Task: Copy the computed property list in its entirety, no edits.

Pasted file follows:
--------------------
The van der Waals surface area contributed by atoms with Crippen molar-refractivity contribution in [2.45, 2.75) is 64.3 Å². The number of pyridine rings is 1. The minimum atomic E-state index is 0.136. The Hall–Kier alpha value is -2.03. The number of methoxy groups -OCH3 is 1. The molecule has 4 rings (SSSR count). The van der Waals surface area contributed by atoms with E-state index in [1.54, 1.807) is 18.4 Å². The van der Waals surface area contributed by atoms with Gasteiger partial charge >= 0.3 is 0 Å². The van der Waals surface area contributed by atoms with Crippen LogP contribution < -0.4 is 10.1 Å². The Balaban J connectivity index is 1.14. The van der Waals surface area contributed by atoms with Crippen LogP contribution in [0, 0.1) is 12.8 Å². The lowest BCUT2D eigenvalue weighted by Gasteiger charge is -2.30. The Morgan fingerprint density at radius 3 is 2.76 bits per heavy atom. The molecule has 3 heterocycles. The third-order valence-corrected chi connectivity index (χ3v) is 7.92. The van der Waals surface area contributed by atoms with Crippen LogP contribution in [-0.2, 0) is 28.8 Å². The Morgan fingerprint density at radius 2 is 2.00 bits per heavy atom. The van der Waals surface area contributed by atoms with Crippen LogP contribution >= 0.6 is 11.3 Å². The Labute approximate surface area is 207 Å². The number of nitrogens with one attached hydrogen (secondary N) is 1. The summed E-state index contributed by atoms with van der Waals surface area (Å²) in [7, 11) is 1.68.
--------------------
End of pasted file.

The van der Waals surface area contributed by atoms with Crippen molar-refractivity contribution in [2.45, 2.75) is 64.3 Å². The number of pyridine rings is 1. The minimum atomic E-state index is 0.136. The Hall–Kier alpha value is -2.03. The number of methoxy groups -OCH3 is 1. The molecule has 4 rings (SSSR count). The van der Waals surface area contributed by atoms with E-state index in [1.54, 1.807) is 18.4 Å². The van der Waals surface area contributed by atoms with Gasteiger partial charge >= 0.3 is 0 Å². The van der Waals surface area contributed by atoms with Crippen LogP contribution < -0.4 is 10.1 Å². The Balaban J connectivity index is 1.14. The van der Waals surface area contributed by atoms with Crippen LogP contribution in [0, 0.1) is 12.8 Å². The lowest BCUT2D eigenvalue weighted by Gasteiger charge is -2.30. The Morgan fingerprint density at radius 3 is 2.76 bits per heavy atom. The molecule has 3 heterocycles. The third-order valence-corrected chi connectivity index (χ3v) is 7.92. The van der Waals surface area contributed by atoms with Crippen LogP contribution in [-0.2, 0) is 28.8 Å². The Morgan fingerprint density at radius 2 is 2.00 bits per heavy atom. The van der Waals surface area contributed by atoms with Crippen LogP contribution >= 0.6 is 11.3 Å². The Labute approximate surface area is 207 Å². The number of nitrogens with one attached hydrogen (secondary N) is 1. The summed E-state index contributed by atoms with van der Waals surface area (Å²) in [7, 11) is 1.68.